The gospel writers make this point over and over. They will not only say “here’s the story behind the Story”, but they also say “now here’s the fulfillment of that story”. They will say that in light of the surprising fulfillment of the story in Jesus’ death and resurrection, we must now read the story behind the Story in a whole new way. In other words, we must read our OT story through the lenses of Jesus’ death and resurrection. Now that the fulfillment has come in Jesus, we can now look back and see that the Hebrew scriptures were all about this Jesus of Nazareth person to begin with. Once we read our Scriptures through the lenses of the resurrection, we can see more clearly how it was all meant to fit together. The fulfillment has illumined things for us in the story (the OT story) that are now much more clear and understandable than they would have otherwise been before the fulfillment (the NT Story) had come.’ The story behind the Story.

In light of the surprising fulfillment of the NT, the OT story must now be read in a whole new way – and that way is ‘in the light of Christ’. As such, the NT reveals the full, true meaning of the OT in a way you could not know apart from the fulfillment in Jesus. This is why we have this very Christ-centered exegesis of the NT that we’ll see, for example, all through Paul’s letters. And, as another example, we have these animal sacrifices provided for by God through Moses, animal sacrifices that were meant for the forgiveness of sins. And yet, as the author of He put it, the blood of bulls and goats could never take away sin (He 10 4). So what was going on there?

As another example regarding the two-way traffic between the Old and New Testaments, Mark, for example, would say that you need the OT to understand what he’s saying in his gospel. Mark himself was also acknowledging that there is this two-way traffic between Old and New Testaments. Mark would say that you need the NT to fully illumine what was actually hidden there in the OT. The two-way traffic of the Bible. And as yet another example, we would have never experienced the thrill of the surprise of how Jesus most unexpectedly and shockingly fulfilled both streams of expectation found in the OT unless we first knew about those two streams of expectation from our study of the OT and that they were two very distinct streams. Then, once we see that’s how the fulfillment actually came, we can then go back to the OT and, as the NT authors tell us, we can see that that was God’s plan all along. We can then see that God’s plan of salvation was always going to involve this one God-Man, Jesus of Nazareth, who would fulfill both streams of expectation. And we learn all these things by better understanding this two-way traffic of the Bible.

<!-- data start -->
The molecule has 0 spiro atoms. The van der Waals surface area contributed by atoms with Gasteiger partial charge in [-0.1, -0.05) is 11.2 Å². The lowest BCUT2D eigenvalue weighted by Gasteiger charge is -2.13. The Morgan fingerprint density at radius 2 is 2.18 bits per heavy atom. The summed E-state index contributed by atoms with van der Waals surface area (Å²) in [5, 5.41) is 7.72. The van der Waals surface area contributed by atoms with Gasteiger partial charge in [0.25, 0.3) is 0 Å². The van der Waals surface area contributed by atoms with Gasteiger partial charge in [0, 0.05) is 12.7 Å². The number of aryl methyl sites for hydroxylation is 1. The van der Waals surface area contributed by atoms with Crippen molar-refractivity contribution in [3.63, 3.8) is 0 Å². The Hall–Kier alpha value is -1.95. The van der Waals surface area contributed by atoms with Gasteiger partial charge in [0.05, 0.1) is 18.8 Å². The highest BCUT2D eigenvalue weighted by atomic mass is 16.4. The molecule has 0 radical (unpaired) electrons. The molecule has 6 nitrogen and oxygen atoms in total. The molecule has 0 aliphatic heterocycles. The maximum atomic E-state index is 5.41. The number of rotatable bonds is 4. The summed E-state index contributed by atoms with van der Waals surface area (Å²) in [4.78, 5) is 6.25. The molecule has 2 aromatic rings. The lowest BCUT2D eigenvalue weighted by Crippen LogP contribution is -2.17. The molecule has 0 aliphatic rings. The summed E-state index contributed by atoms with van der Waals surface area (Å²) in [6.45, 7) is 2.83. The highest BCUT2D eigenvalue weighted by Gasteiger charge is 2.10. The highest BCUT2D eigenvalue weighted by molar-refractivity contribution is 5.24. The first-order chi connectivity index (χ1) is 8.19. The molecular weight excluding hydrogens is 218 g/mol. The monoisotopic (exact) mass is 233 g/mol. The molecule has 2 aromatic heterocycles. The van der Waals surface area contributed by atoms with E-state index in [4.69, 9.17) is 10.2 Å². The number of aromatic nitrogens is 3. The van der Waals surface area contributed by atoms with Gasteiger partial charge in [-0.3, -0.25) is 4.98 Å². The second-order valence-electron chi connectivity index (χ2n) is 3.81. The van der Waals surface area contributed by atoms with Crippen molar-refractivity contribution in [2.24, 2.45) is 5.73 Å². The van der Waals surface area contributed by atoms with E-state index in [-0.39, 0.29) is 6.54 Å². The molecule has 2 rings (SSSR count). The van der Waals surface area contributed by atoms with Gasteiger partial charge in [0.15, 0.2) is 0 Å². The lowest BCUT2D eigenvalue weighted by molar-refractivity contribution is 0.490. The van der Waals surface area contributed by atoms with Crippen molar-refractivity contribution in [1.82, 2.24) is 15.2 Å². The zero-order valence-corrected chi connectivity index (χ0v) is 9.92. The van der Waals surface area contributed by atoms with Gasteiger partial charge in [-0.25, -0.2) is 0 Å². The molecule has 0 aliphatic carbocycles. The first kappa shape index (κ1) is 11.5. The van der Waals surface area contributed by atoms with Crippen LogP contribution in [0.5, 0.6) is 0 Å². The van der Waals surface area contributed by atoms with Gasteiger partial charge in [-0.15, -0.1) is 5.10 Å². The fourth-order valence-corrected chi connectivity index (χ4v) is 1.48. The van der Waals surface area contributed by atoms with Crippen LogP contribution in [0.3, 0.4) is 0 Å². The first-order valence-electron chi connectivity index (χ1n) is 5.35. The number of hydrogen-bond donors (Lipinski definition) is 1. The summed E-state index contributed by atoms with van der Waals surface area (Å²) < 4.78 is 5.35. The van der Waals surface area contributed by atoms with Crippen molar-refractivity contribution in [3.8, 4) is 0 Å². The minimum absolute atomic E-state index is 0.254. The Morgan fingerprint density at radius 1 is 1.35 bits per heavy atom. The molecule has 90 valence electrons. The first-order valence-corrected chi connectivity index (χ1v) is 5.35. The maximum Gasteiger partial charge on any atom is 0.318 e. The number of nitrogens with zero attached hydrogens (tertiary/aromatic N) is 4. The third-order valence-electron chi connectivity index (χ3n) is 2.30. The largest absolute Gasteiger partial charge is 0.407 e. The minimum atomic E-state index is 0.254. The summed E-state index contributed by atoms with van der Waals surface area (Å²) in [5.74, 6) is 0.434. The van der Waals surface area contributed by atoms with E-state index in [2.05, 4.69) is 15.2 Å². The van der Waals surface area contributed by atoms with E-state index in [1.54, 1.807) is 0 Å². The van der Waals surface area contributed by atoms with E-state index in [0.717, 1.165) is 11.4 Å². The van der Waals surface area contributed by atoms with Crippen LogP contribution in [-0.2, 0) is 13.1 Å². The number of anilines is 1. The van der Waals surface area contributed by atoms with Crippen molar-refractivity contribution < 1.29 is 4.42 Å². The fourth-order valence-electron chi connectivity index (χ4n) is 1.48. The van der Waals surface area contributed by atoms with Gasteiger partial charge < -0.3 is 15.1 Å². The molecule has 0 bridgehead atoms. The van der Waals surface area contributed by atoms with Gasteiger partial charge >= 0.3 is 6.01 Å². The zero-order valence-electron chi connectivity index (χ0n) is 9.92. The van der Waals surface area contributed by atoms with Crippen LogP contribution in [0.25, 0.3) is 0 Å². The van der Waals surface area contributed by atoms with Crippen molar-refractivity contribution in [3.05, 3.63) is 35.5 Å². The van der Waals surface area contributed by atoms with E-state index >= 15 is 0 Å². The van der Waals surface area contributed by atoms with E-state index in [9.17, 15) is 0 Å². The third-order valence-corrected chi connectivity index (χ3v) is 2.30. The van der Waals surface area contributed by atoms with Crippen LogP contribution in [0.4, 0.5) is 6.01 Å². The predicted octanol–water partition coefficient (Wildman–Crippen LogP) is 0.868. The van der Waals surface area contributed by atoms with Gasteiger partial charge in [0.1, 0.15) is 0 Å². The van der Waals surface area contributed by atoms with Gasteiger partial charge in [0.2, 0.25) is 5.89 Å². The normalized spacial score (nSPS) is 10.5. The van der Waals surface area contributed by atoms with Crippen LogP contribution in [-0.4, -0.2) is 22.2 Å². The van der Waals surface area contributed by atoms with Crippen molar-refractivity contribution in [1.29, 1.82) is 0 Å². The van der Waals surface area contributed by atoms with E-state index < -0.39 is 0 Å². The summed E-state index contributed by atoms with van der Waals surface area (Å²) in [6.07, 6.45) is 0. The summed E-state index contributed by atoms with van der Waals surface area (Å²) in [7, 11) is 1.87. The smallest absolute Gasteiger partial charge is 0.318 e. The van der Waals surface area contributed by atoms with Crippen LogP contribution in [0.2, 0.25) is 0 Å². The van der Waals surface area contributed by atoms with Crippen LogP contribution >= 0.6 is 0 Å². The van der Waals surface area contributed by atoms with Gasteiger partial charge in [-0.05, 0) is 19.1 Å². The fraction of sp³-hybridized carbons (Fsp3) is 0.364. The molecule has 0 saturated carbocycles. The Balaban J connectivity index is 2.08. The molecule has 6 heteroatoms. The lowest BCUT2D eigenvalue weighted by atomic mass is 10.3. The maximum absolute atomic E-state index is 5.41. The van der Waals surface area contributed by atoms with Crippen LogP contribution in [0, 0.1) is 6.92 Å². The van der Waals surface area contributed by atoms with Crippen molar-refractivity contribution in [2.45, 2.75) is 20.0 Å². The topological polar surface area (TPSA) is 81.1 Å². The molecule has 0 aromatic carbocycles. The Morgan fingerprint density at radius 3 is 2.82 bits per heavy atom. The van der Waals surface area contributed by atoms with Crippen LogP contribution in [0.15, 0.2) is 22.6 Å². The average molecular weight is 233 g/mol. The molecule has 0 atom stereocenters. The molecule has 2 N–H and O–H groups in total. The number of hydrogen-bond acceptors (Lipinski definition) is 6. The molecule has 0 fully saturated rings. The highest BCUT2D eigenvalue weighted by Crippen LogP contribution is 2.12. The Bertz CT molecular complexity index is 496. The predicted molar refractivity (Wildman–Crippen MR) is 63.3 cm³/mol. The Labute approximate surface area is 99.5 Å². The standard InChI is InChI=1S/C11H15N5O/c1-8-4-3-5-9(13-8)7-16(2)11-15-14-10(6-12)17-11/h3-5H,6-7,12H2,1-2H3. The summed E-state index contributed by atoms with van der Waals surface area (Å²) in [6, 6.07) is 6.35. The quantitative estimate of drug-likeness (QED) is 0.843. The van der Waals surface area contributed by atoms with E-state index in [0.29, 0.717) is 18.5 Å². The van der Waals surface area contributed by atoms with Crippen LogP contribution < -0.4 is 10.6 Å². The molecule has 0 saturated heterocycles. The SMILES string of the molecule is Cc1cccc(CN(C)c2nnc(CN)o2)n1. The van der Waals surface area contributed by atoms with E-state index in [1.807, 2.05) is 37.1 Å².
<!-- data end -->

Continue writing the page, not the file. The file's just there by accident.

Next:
Another example is that of the ‘son of God’ / ‘Son of God’ figure found in both testaments. When you see the Messiah referred to as ‘son of God’ in passages like Ps 2, when you see the messianic titles in Is 9 – to us a son is given, a child is born and his name shall be called wonderful, counselor, mighty God, the Jewish people understood those phrases in a messianic sense – a functional sense. These texts didn’t mean that this figure would be divine. Instead, it did mean that they were talking about the (human) Messiah. However, in light of the fulfillment seen in our NT, the phrase ‘Son of God’ now has now attained its fullest sense. That is, we see that the ultimate Davidic king actually was the divine Son of God. He really was God. So we’ll see that latent in the OT prophetic words of Isaiah and the psalmist was that the phrase ‘son of God’ all along had this divine sense also because Jesus was the Son of God not only in just a functional sense but in the ontological sense as well. Jesus truly was / is the Son of God. He is God! He is divine!

And then there was the tension we saw with having a human ultimate Davidic king. Every reader of the OT sees this tension because numerous OT texts repeatedly tell us that only God is to be the king of Israel and of all the earth. There was to be no king but God. This explains why when the people of God first come into the land, they are ruled by judges (See Jd 8 22-23 notes.). Still, God gave them a king, Saul, and then later God gave them an everlasting Davidic throne and later still even an ultimate Davidic king on the throne as a central part of his plan. That created not only an intellectual problem, but it was also an actual problem throughout the Davidic monarchy because most of the time the kings were always leading the people astray from God to other gods. An understanding of two-way traffic helps us resolve that tension and mystery because in the fulfillment we see that the human Davidic king was and is, in fact, YHWH come in the flesh as our King. This tension surrounding the ultimate Davidic king was thereby dissolved in the fulfillment. The whole problem of why God did it the way he did is resolved when we see the fulfillment. Hence, the biblical writers will tell us that the human Davidic king is God your king. Therefore, they would say, that was what God had in mind all along – that this was the fulfillment that would come and thereby resolve the whole tension and problem.

And we know all of these things when we employ our newfound understanding of ‘two-way traffic’!!!